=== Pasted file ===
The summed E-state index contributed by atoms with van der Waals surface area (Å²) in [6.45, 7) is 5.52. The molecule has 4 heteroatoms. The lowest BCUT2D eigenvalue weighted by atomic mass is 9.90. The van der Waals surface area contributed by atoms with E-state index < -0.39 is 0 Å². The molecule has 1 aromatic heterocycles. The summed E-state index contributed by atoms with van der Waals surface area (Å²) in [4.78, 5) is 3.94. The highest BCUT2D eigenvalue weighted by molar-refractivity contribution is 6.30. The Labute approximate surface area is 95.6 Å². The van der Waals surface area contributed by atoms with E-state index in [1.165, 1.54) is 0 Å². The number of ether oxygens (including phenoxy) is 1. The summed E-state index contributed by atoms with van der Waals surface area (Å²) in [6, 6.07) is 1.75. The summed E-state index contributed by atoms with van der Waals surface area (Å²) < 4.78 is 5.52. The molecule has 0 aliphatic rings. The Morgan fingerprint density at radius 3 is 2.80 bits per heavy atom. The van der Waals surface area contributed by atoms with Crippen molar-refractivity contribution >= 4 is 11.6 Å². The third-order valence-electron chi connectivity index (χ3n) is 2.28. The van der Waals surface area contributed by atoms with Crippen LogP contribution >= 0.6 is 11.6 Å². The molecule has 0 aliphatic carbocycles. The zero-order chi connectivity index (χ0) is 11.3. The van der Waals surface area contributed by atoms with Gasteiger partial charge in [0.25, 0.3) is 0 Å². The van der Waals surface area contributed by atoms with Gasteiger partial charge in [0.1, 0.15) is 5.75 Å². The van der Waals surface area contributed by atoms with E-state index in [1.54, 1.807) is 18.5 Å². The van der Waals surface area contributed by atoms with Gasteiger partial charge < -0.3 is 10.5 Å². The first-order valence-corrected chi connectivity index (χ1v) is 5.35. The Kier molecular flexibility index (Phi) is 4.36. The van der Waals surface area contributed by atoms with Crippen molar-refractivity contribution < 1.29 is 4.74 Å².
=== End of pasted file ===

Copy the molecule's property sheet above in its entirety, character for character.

The summed E-state index contributed by atoms with van der Waals surface area (Å²) in [6.45, 7) is 5.52. The molecule has 4 heteroatoms. The lowest BCUT2D eigenvalue weighted by atomic mass is 9.90. The van der Waals surface area contributed by atoms with E-state index < -0.39 is 0 Å². The molecule has 1 aromatic heterocycles. The summed E-state index contributed by atoms with van der Waals surface area (Å²) in [4.78, 5) is 3.94. The highest BCUT2D eigenvalue weighted by molar-refractivity contribution is 6.30. The Labute approximate surface area is 95.6 Å². The van der Waals surface area contributed by atoms with E-state index in [1.165, 1.54) is 0 Å². The number of ether oxygens (including phenoxy) is 1. The summed E-state index contributed by atoms with van der Waals surface area (Å²) in [6, 6.07) is 1.75. The summed E-state index contributed by atoms with van der Waals surface area (Å²) < 4.78 is 5.52. The molecule has 0 aliphatic rings. The Morgan fingerprint density at radius 3 is 2.80 bits per heavy atom. The van der Waals surface area contributed by atoms with Crippen molar-refractivity contribution >= 4 is 11.6 Å². The third-order valence-electron chi connectivity index (χ3n) is 2.28. The van der Waals surface area contributed by atoms with Crippen LogP contribution >= 0.6 is 11.6 Å². The molecule has 0 aliphatic carbocycles. The zero-order chi connectivity index (χ0) is 11.3. The van der Waals surface area contributed by atoms with Gasteiger partial charge in [0.25, 0.3) is 0 Å². The van der Waals surface area contributed by atoms with Gasteiger partial charge in [0.1, 0.15) is 5.75 Å². The van der Waals surface area contributed by atoms with E-state index in [1.54, 1.807) is 18.5 Å². The van der Waals surface area contributed by atoms with Gasteiger partial charge < -0.3 is 10.5 Å². The first-order valence-corrected chi connectivity index (χ1v) is 5.35. The Kier molecular flexibility index (Phi) is 4.36. The van der Waals surface area contributed by atoms with Crippen molar-refractivity contribution < 1.29 is 4.74 Å².